PM Scott Morrison defends G7 family history side trips as ‘stop-offs’

·4 min read
<span>Photograph: Peter Nicholls/AFP/Getty Images</span>
Photograph: Peter Nicholls/AFP/Getty Images

Scott Morrison has defended side-stops on his G7 itinerary exploring his family roots in the United Kingdom, rejecting claims of double standards as Australia’s border remains closed.

Morrison told Sydney radio station 2GB on Monday that the detours in Cornwall – which included a visit to a jail, church and local pubs – were “along the way”, while the finance minister Simon Birmingham has also defended the trip as an act of “soft diplomacy”.

Australia’s international border has been shut since March 2020, with outbound travel strictly limited by a system of exemptions for critical business and compassionate reasons.

Morrison attended the G7 in Cornwall last week. On the trip, he visited a number of pubs including the Jamaica Inn in Bolventor, Three Tuns in St Keverne and the Old Quay House in Hayle.

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After the pubs boasted on their social media that they were thrilled to welcome Morrison, controversy flared late last week as Australians complained they were separated from their families and unable to travel to do the same.

In addition to the outbound ban, Australia’s system of strict caps on hotel quarantine has made travel back to Australia increasingly difficult, with about 40,000 Australians still stranded overseas and unable to return home.

On Monday, controversy around the side-stops intensified after local Cornish media reported that Morrison’s trip was structured around investigating his family roots, as he is descended from William Roberts, a Cornish convict.

Queensland Labor senator Nita Green tweeted: “While there’s outbreaks, lock downs and vaccine bungles in Australia, Scott - it’s not a race - Morrison goes on a leisurely frolic through the English countryside to learn more about himself.’’

Morrison’s trip included a visit to Bodmin Jail and the St Keverne parish church, where he reportedly wrote in the visitor book: “Thank you for your very kind welcome to St Keverne. It has been wonderful to return ‘home’ in memory of William Roberts.”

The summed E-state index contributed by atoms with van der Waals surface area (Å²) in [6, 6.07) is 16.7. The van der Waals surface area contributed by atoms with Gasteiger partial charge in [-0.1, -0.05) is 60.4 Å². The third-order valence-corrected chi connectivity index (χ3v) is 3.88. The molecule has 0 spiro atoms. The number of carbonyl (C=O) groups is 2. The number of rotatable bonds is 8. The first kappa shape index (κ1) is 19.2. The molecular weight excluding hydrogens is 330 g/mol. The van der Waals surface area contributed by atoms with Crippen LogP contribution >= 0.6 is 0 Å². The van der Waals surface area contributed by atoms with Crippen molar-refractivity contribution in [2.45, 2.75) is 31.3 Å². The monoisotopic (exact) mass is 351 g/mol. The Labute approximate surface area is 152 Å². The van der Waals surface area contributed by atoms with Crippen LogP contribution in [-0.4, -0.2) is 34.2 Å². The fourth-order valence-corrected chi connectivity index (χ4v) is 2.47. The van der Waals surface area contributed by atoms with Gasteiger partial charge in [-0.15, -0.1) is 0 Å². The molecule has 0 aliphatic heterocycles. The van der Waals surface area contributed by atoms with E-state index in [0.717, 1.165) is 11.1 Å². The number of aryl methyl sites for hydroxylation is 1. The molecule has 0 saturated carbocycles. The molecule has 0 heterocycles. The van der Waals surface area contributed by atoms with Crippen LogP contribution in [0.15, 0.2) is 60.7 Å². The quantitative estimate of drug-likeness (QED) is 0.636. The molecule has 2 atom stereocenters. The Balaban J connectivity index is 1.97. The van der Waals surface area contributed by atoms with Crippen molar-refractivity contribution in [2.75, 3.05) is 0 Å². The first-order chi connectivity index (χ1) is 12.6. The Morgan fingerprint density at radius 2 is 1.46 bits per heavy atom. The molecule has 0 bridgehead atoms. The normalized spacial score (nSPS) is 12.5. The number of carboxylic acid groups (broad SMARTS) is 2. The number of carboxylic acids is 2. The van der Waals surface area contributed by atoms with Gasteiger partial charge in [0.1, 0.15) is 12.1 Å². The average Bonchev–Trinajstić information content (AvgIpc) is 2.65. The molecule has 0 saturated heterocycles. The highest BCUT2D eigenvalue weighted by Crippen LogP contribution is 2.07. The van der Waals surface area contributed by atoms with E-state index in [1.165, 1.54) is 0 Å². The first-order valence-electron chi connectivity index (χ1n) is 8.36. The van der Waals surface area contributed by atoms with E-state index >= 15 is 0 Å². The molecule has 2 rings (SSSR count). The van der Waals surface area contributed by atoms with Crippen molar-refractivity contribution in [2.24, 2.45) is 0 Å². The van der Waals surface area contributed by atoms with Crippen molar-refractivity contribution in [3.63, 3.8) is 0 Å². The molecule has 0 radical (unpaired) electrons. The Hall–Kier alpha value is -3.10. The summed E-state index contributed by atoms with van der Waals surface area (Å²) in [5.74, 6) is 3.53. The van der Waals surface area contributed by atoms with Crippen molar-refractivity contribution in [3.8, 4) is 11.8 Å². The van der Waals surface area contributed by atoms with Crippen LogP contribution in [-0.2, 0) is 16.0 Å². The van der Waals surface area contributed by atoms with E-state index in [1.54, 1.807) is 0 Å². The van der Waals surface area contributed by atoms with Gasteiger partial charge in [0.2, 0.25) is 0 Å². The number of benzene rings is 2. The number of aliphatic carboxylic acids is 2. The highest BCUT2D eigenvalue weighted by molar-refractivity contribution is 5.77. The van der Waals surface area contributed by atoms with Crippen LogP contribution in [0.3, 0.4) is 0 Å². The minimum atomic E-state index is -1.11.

Morrison was pictured with Australia’s high commissioner to the UK, former attorney general George Brandis. The Sydney Morning Herald reported the trip had been planned for weeks.

Asked if the trip constituted a double standard as Britain is regarded as too dangerous for Australians to travel to, Morrison replied: “I wouldn’t describe it like that at all.”

“I mean, we had to land north of London as opposed to landing down there in Cornwall because of the fog,” Morrison told 2GB Radio.

“And we stopped off along the way.

“We had some lunch and stopped off in another location on the way and after the G7 on the way to the airport, we stopped at another place, which just happens to be where my fifth-great-grandfather was from.”

Morrison said the trip was “pretty innocent” and describing it as a side trip to explore his convict family roots was “massively overstating it”.

Birmingham said that “all leaders when they’re overseas engage in soft diplomacy”.

“That’s the nature of building relations with other countries and other communities and the substance of the prime minister’s trip saw a trade agreement signed with the UK, it saw the Nato summit make strong statements in relation to China,” he told ABC News Breakfast.

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“It saw agreements for cooperation for hydrogen signed with leaders of Germany and Singapore and saw an agreement with the leader of Japan there.”

Pressed on the point of whether the trip was a personal visit, Birmingham said “that type of engagement is precisely what a soft diplomacy-type exercise is … showing the connection between leaders and other countries and between nations is, indeed, very much [soft diplomacy]”.

Birmingham said there was “plenty of agenda and substance” to the trip, including Morrison’s first in-person meeting with US president Joe Biden, and it was “a crucial opportunity that the prime minister was right to seize and pursue”.

The former Australian prime minister Tony Abbott has also been allowed to travel out of Australia twice on an automatic exemption granted for people on government business.

Abbott’s trips included travel to the UK in August, before he was granted a position as a trade envoy for Boris Johnson’s government, and attendance in Rome at a mass delivered by George Pell.

In December 2019, Morrison apologised for taking a family holiday in Hawaii during the height of Australia’s summer bushfires.

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